• ICEWALKER

    I've had that statement in my head for awhile…a current hall of famer was on steroids. I kept thinking Cal Ripken. I looked at his stats at baseball-reference and his career was pretty normal (for a star player) but that 1999 season stands out to me.

    Most players, like Ken Griffey Jr., for example, follow a 'bell curve', starts off slow (gets used to MLB) then hits his prime and then trails off as the skills diminish. Cal Ripken looked like he was on the same type of curve until that 1999 season.

    He actually starts to 'trail off' around 1989. His OPS (on base plus slugging percentage) was .718, 3rd lowest of his career and lowest to date for his career. He was 28 at the time. 1990 the OPS went up to .756 but his batting average went down to a career low (except his last season) .250. He walked 25 more times than 1989 and had 4 more triples which moved that OPS up a bit more.

    1991 is a great year for him. .940 OPS. Had career high with 46 doubles, 6SB (yep!) and 34 HRs. .323 batting average. He's the MVP of the league.

    The next year he's back to 'normal'. His OPS is .689, lowest of his career to date. 14 HRs will do that. His batting average dropped back to .251. Doubles went from 46 to 29.

    He continues this steady pace (nothing notable) until 1999.

    1999 he hits .340 batting average with a OPS of .952! A career high at age 38. He hits 18 HRs which is so-so but he only had 354 plate apperances. If he 710 apperances like he had when he was playing 162 games it would work out to 36 HRs, a career high. I will admit, however, that this was his first year with rest. He played in only 86 games that year. Maybe he was just better with more time between games.

    I'm no baseball expert. In fact I sort of voided it from my life after 1994 and the loss of the World Series. But like I said I had that thought in my head and finally did the research. Sometimes numbers lie. In this case, thy just back up my thoughts.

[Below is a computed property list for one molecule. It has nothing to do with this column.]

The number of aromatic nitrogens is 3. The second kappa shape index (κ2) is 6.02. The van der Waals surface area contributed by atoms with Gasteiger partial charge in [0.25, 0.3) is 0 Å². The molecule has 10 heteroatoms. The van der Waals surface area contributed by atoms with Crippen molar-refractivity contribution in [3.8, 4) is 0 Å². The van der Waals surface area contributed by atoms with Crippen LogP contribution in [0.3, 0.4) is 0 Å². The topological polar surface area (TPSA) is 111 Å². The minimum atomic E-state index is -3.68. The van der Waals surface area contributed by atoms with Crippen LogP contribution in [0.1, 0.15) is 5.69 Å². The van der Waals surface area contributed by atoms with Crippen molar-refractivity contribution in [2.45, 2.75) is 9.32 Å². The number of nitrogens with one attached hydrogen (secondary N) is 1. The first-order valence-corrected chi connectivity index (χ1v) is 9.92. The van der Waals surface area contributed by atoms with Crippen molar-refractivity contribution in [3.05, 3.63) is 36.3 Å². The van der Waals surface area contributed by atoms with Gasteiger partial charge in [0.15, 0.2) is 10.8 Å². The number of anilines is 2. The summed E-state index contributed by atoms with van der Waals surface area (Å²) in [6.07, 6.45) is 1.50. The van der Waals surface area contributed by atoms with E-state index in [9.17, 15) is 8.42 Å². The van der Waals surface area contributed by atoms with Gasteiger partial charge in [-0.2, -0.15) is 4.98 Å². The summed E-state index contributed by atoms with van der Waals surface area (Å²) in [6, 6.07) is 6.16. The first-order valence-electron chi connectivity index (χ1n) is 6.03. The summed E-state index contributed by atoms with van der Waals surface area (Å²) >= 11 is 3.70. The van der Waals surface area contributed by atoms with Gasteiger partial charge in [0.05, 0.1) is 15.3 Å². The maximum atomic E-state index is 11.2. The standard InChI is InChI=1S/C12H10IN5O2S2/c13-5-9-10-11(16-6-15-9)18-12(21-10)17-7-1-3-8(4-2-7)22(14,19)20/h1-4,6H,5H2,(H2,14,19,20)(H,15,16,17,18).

• T Clip

    Please don’t refer to Cameden Yards as “Fenway South”. It breaks by heart to see the beautiful oriole park overrun by the most annoying and stupid people on the face of the earth (this includes yankee fans). I have no problem with fans from boston coming down to catch a series, just remember that you are a GUEST in our park. Oh and i’ve been to Fenway Park…… it’s a fucking SHITHOLE

  • Thezen

    Glad the O’s knocked out your team. Justice.

  • preachers kid

    I thought of Ryan, Puckett, and Ripken, too–Henderson, because he played FOREVER, makes sense–he was stealing 66 bases at age 39!  The thing we should remember about Ripken is that unusual 1999 season was marred by a back injury.  Did he take something that year to come back sooner (or to be able to come back at all)?  I think a lot of players were full-time users, but even more took it during a contract year (Bret Boone, Rick Aurilia), had that big year, got paid a lot, all of it guaranteed, and some then backed off the stuff for health reasons.  The low-high-low change is just to drastic (Brady Anderson is my favorite example of that–regular-sized guy suddenly could barely run because he was so top heavy).  And Brady was Cal’s close buddy…hmmm.  Other, older players took something to help themselves stay in the game after a serious injury (Ripken’s back, Bonds’ elbow).

    Puckett’s numbers are weird–0-4-31 home run sequence.  Was he young enough that he was just figuring things out?  It was the mid 1980s were the roids around then?  Maybe–I had a neighbor who worked for the Oakland A’s and he said that it was SO obvious that Canseco and McGwire had used steroids when they came back so much, much bigger.  Remember, McGwire had a foot injury that he couldn’t work through, and then suddenly, he’s back and hitting huge numbers.I feel for the Fred McGriffs who I think NEVER did it, and finished with what used to be Hall of Fame totals.  Despite the cheating behind the new HOF standards, no one’s going back to the old standards.  

  • Letsgoorioles

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  • Remcraw

    Is that you Ripken…….